A Little Birding on the Gulf Coast

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Ruddy Turnstones flying as the sun rises

I just got back from Florida. I went with my family on a trip to visit my spouse’s grandfather and to get some warmth during these cold Vermont days. We stayed on Sanibel Island, which is home to the J.N. Ding Darling National Wildlife Refuge. The island is a spectacular place to be, in part because of the refuge, and it is a spectacular place to go birding. We were planning to return to Vermont in Tuesday, but because of the blizzard of 2015, our flight was canceled and we got an extra two days there. That made things quite a hassle for my job, but plenty enjoyable over those two days.

We visited the same place a year ago and I saw 62 different species of birds. I was hoping to see that many this year. I missed some from last year but got a few new ones and saw 72 this year. I went out every morning and snuck in some extra birding on the beach and elsewhere. I didn’t see a Wood Stork (can’t believe I missed that one) or a Yellow Throated Warbler I was hoping to see (I saw a few last year) but had some great sightings nonetheless.

Highlights included three lifers for me: Prairie Warbler, Snowy Plover and Common Gallinule. The Prairie Warbler was flitting about in a tree with a Blue-Gray Gnatcatcher and a couple of Cardinals. The Snowy Plover I got to see with my wife on the beach. It is always good to see a lifer with someone you love. The Gallinule I saw tucked into some shrubs at water’s edge on the Bailey Tract of the refuge. All were memorable.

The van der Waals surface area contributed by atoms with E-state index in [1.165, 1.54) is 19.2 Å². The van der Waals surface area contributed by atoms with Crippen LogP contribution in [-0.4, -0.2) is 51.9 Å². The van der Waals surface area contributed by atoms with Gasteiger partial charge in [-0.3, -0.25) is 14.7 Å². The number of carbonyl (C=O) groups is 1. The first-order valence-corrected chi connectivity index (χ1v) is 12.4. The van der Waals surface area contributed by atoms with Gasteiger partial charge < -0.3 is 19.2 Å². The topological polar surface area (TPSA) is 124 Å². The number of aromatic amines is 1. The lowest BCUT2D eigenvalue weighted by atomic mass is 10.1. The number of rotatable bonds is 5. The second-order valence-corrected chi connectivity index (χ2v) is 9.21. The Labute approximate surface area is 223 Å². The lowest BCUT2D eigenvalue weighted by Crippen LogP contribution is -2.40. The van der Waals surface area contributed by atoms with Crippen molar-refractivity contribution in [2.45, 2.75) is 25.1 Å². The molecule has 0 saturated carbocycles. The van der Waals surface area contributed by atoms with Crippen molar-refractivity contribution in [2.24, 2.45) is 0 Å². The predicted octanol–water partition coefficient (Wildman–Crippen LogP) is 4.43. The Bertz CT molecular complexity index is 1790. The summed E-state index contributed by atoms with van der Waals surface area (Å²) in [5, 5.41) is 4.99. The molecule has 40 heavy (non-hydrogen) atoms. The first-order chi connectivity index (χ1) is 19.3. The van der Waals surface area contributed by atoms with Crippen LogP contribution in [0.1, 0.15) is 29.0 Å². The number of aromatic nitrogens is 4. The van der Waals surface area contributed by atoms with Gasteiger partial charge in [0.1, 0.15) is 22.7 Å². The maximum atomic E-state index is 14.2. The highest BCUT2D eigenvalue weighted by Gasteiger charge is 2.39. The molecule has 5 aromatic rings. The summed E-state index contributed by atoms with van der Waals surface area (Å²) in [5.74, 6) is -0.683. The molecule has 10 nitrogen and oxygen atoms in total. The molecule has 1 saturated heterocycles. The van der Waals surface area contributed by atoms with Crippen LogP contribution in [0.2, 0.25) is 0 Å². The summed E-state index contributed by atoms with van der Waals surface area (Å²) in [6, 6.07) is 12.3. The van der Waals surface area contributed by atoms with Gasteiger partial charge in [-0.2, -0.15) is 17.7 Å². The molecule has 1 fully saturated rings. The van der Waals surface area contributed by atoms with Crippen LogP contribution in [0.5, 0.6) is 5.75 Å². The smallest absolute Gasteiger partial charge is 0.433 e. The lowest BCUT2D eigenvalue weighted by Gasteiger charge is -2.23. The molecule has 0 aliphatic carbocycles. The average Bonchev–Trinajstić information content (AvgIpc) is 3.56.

I missed seeing a White Crowned Pigeon, an uncommon bird that was hanging around the refuge. It turns out that Lillian and Don Stokes, writers of bird guides and part-time Florida residents, were at the refuge the same day as me and saw that threatened species. It would have been great to see that bird, or to meet them, but timing was not in my favor that day. Below are some other great sightings I managed to photograph.

Willets were plentiful--I saw hundreds of them

Willets were plentiful–I saw hundreds of them

White Pelicans at the refuge

White Pelicans at the refuge, along with Willets, Dunlin and Laughing Gull

American Coot at the Bailey Tract--check out those white honkers

American Coot at the Bailey Tract–check out those white honkers

Black Skimmer landed on the beach one morning; I saw over a hundred that day

Black Skimmer landed on the beach one morning; I saw over a hundred that day (Ring-Billed Gull, Ruddy Turnstone and Sanderlings are hanging out with it)

Snowy Plover

Snowy Plover

A trip highlight: Eastern Screech-Owl in plan sight. My family all got to see it as well.

A trip highlight: Eastern Screech-Owl in plan sight. My family all got to see it as well.

 

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3 thoughts on “A Little Birding on the Gulf Coast

  1. “Lifer” is short for “life bird,” meaning a bird one sees for the first time during one’s lifetime. Some birds are exciting for me to see any time, even if I have seen them before–black vultures are like that for me. Lifers are pretty sweet.

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